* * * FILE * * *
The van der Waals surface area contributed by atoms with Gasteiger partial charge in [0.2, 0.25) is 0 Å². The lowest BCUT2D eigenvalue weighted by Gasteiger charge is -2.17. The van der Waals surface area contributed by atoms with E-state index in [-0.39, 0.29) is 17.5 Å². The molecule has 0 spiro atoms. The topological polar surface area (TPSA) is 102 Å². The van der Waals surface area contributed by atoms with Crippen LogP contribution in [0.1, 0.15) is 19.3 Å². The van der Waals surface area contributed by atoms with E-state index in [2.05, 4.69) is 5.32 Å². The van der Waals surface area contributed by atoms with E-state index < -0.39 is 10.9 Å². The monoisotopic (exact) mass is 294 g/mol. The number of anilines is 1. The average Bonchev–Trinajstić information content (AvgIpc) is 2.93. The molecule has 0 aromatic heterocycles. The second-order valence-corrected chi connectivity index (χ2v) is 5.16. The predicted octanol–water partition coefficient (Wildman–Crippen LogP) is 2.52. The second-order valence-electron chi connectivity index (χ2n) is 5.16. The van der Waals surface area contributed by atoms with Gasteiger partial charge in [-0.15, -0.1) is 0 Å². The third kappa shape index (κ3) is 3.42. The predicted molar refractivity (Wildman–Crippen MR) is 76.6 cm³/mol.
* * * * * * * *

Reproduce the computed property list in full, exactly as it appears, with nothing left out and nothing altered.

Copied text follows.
The van der Waals surface area contributed by atoms with Gasteiger partial charge in [0.2, 0.25) is 0 Å². The lowest BCUT2D eigenvalue weighted by Gasteiger charge is -2.17. The van der Waals surface area contributed by atoms with E-state index in [-0.39, 0.29) is 17.5 Å². The molecule has 0 spiro atoms. The topological polar surface area (TPSA) is 102 Å². The van der Waals surface area contributed by atoms with Crippen LogP contribution in [0.1, 0.15) is 19.3 Å². The van der Waals surface area contributed by atoms with E-state index in [2.05, 4.69) is 5.32 Å². The van der Waals surface area contributed by atoms with E-state index < -0.39 is 10.9 Å². The monoisotopic (exact) mass is 294 g/mol. The number of anilines is 1. The average Bonchev–Trinajstić information content (AvgIpc) is 2.93. The molecule has 0 aromatic heterocycles. The second-order valence-corrected chi connectivity index (χ2v) is 5.16. The predicted octanol–water partition coefficient (Wildman–Crippen LogP) is 2.52. The second-order valence-electron chi connectivity index (χ2n) is 5.16. The van der Waals surface area contributed by atoms with Gasteiger partial charge in [-0.15, -0.1) is 0 Å². The third kappa shape index (κ3) is 3.42. The predicted molar refractivity (Wildman–Crippen MR) is 76.6 cm³/mol.